The United States has undergone a process of proletarianization, as large sections of what was traditionally considered the middle class—white-collar employees, professionals, small farmers, shopkeepers—found themselves propelled into the ranks of America’s wage earners. As the numerical strength of the working class has grown, the social weight of the middle class has declined. Objectively speaking, the United States is today, more than at any other time in the postwar period, polarized between the working class and the bourgeoisie, with far less of a middle class to serve as a bastion of parliamentary democracy and political stability.

At the same time, the growing weight of world economy and the world market has fostered the growth of centrifugal tendencies throughout society, including within the ruling class, where the old established “Sixty Families” have been at least partially supplanted by upstart moguls who have grown fabulously rich in an environment of rapid technological change and rampant financial speculation.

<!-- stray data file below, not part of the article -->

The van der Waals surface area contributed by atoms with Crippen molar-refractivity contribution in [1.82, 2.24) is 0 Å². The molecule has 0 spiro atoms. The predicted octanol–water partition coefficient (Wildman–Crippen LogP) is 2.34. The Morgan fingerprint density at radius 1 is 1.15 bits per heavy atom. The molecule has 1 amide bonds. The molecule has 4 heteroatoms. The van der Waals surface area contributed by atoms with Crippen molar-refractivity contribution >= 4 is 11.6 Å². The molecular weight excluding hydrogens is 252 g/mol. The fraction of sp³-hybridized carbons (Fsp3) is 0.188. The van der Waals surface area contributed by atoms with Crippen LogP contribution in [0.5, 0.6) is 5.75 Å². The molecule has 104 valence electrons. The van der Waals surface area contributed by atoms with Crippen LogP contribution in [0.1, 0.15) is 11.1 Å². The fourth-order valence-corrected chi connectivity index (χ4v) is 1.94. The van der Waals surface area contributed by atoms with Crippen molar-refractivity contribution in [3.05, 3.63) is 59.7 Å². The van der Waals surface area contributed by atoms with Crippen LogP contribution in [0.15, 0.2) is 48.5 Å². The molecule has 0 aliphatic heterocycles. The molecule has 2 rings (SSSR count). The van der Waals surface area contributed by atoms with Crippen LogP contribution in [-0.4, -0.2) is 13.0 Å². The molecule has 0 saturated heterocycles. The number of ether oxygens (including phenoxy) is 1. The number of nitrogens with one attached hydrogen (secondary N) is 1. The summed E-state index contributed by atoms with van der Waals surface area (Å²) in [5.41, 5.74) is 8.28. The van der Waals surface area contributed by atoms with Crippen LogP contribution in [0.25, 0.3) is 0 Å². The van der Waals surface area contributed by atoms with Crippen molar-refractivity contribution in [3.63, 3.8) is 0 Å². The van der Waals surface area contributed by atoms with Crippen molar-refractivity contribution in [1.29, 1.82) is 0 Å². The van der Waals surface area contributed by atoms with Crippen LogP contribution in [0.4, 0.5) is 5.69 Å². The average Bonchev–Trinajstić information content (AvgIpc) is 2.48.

These shifts at the base of society have found their reflection in the political superstructure, where political consensus has given way to ferocious warfare within the establishment, and the entire political system has grown increasingly distant and alienated from the popular masses. As the axis of bourgeois politics has lurched to the right, the social base of both parties has shriveled, and the political apparatus has come to resemble an inverted pyramid—corrupt, ossified, and deeply unstable.